4. Dietary triggers

Perhaps an easier trigger to pin down is food. Eating certain foods can cause almost immediate migraines for some people. Chocolate, caffeine, citrus fruits and even alcohol are common triggers, but some are a little harder to avoid.

The food additive tyramine, found in pork and fermented foods such as aged cheese, soy products and yoghurt, has been linked to migraines in people who are sensitive to it. As it is tyramine which is linked to migraines, not the food which contains it, many people do not realise that they have this sensitivity. If you’re experiencing migraines at mealtimes but can’t link them to one particular food, try cutting down on tyramine-rich foods and see if it makes a difference.

Other less-specific dietary triggers include dehydration and missed or irregular meals.

5. Environmental triggers

For some people, migraines may occur due to changes in the environment. Flashing, bright lights or flickering screens are common triggers for both migraine sufferers and people with other neurological disorders such as epilepsy. Additionally, strong smells, smoke and generally stuffy environments can cause migraine attacks.

Even environmental changes more generally, such as high humidity or the cold, can be a problem for some people. Much like with the other triggers, it is important to consider every aspect of the atmosphere surrounding your migraine – even something as mundane as the weather. This could be key in figuring out why you’re experiencing this potentially incapacitating problem.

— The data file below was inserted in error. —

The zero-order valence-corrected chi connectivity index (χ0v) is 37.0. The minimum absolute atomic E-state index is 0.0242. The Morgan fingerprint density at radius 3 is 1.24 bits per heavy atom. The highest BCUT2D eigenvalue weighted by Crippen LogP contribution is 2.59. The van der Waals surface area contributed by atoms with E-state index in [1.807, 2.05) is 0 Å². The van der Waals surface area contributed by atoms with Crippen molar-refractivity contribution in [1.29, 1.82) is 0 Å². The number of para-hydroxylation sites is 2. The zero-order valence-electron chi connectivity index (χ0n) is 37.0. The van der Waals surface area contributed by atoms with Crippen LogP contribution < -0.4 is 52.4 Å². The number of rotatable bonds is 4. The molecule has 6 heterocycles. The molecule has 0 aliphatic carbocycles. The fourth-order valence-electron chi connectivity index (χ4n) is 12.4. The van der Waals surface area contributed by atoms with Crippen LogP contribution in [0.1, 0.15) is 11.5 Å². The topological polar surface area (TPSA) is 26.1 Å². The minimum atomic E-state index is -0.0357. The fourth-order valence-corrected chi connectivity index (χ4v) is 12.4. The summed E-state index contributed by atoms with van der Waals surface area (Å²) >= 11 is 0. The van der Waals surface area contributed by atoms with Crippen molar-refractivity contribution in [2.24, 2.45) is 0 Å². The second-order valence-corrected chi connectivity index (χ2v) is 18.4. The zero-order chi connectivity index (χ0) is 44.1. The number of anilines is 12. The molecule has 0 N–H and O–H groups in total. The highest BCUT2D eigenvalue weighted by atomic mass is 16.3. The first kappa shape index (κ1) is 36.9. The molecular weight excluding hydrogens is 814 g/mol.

Whatever you may attribute your migraines to, it is important never to suffer in silence. Take a look at our migraine medications such as Sumatriptan and Zomig today. Or why not consult with one of our experienced pharmacists for more valuable advice and information?


Migraines in the Workplace – More Than Just a Poor Excuse for a Sick Day

Posted Friday 22 January 2016 15:19 by Tim Deakin in Migraines

migraine treatmentOften seen as a glorified headache, the migraine is deemed to be a poor excuse for a sick day and an easy way out for someone who wants to get out of work, but as chronic sufferers will tell you, the condition can be particularly debilitating with its symptoms making even everyday tasks difficult.

What exactly is a migraine?

Whilst symptoms vary from person to person, a migraine is generally classed as a severe headache with throbbing pain to the front or side of the head. More common in women than men, migraines typically begin in early adulthood and can strike occasionally or more frequently depending on their type. Migraines are associated with a range of additional symptoms, including nausea, vomiting, light and sound sensitivity, body temperature fluctuations, excessive perspiration, abdominal pain and diarrhoea.

In more severe cases, migraine sufferers have experienced paralysis, slurred speech, fever, seizures, mental confusion and double vision with the condition itself pointing to more serious ailments such as meningitis.

What should employees know?

Whether your migraines are days, months or years apart, chances are you won’t want to let them get in the way of your career ambitions. But as an employee it is your responsibility to declare migraines as an existing medical condition on your application form.